Now, comes the dark side of the moon. Why should only doctors work in the villages, look after the poor and the downtrodden, round the clock without any time of their own? If a lawyer charges lakhs per hour of his/her time, the doctor is not supposed to charge like that? IIT, IIM and MBA graduates—most of them—leave the country immediately to work abroad. Nobody bothers about them but if a doctor wants to charge patients, people fault them. The tax payer pays for all of their education equally anyway, except for the ones who pay through their noses to get admission and degree at many of our (in)famous private universities. The bribe might run into crores these days.
We are all come under that same umbrella; no human being is infallible but why does society and the courts find fault for a wrong diagnosis? If my interpretation of the act is right, we are supposed to exercise due care to see that we do OUR best to the patient. Medical diagnosis is not as easy as it is made out in the press. There are no black and white areas in human physiology. Imponderables abound in the diagnostic arena. Even in the best centres in the world, where they pool the wisdom of many people in difficult cases, at least 12% of the patients’ medical diagnoses could only be made on the post-mortem table. No patient’s death can be predicted or prevented no matter how good a doctor is. It is very difficult to even give a right prognosis. No doctor can predict the unpredictable future of the patient although we have been doing that.
We are, to a great extent, responsible for this exponential growth of consumer cases against doctors. Firstly, we assumed greater powers than we really have and, many a time claim to do wonders. We are no longer humble enough to state that we only dress the wound and nature (God) heals. We have taken medicine to the market place to make big money. That has brought in its wake the market forces working in our area also. In truth, the medical world revolves around faith of the patient in his doctor. It is the confluence of two human beings—one who is ill or thinks he/she is ill comes to seek the advice of another in whom the first has confidence. This confidence works wonders even in healing. Unfortunately, this holy relationship between those two human beings no longer exists in corporate hospitals. It is like the assembly-line work. Modern medicine in this century has become a corporate monstrosity according to a study by Hillary Butler, in London.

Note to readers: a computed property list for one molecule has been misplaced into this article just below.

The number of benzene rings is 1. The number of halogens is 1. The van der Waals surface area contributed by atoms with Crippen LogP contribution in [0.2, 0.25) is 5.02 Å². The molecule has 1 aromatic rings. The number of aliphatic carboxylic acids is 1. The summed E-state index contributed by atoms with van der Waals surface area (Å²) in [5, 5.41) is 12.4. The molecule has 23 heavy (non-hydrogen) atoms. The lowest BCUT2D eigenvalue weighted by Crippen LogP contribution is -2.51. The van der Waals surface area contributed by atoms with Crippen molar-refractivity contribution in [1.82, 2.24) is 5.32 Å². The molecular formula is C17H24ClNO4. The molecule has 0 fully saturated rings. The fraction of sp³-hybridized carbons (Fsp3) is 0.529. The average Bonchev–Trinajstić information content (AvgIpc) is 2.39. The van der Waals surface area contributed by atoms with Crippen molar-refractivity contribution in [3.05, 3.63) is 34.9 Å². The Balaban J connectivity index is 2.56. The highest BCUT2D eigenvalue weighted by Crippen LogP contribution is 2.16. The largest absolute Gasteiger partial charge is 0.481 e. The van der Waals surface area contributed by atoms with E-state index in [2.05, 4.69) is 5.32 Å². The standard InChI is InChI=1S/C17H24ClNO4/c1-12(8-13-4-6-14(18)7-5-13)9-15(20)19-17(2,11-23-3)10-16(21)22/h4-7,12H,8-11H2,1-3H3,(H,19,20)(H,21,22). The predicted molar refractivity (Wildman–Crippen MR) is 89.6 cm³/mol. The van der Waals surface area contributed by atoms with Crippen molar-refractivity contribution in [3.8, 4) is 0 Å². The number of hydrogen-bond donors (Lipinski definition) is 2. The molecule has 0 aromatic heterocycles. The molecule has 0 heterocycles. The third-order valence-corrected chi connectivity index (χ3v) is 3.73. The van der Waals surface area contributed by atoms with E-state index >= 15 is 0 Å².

As long as the doctor is sincere, he/she works very hard to get at the diagnosis, taking into account all the available data. But, the doctor should document all these efforts to show that he/she has done all that needs to be done for “reasonable care” of his/her patient. Of course, in all these cases, there should be no wanton negligence at any stage. Communication skills are vital in keeping the patient and his near and dear ones in the picture all through the time that the patient is under care. This would go a long way in avoiding unnecessary litigation.
A second opinion is another safeguard against litigation. In hindsight, one might be able to do better. However, in an emergency situation there is the added element of urgency to intervene which will not be there for the reviewing doctor, court or, a witness, for which the primary doctor is denied.
Another area where the problem gets complicated is the jealousy of our own brethren who might inadvertently create a situation where patient’s relatives become suspicious. If a patient’s health worsens and is then shifted to another hospital, then someone there might inadvertently say, “if only you had come early we would have been able to do lot for the patient.” This single sentence is the most important abettor of consumer complaints.
These days the massive bills generated in most corporate hospitals work as seeds for litigations to grow. In some instances, the grievances are genuine: Keeping dying patients in the intensive care units (ICUs), dead patients from wheeling dead patients into the ICUs, on ventilators, before being declared dead, admitting healthy people for all sorts of tests and scans, abdominal deliveries where normal delivery was feasible, operating on the wrong side or wrong limb, leaving operating instruments inside the patient’s body, administering dangerous wrong medications, all fall under the genuine list of consumer court complaints. However, complaints regarding the competence of a fully qualified and licensed doctor fall in the grey zone.
“Is it not also true that no physician, in so far as he is a physician, considers or enjoins what is for the physician's interest, but that all seek the good of their patients? For we have agreed that a physician strictly so called, is a ruler of bodies, and not a maker of money, have we not?”
-Plato (BC 427-BC 347)
(Professor Dr BM Hegde, a Padma Bhushan awardee in 2010, is an MD, PhD, FRCP (London, Edinburgh, Glasgow & Dublin), FACC and FAMS. He is also Editor-in-Chief of the Journal of the Science of Healing Outcomes, chairman of the State Health Society's Expert Committee, Govt of Bihar, Patna. He is former Vice Chancellor of Manipal University at Mangalore and former professor for Cardiology of the Middlesex Hospital Medical School, University of London.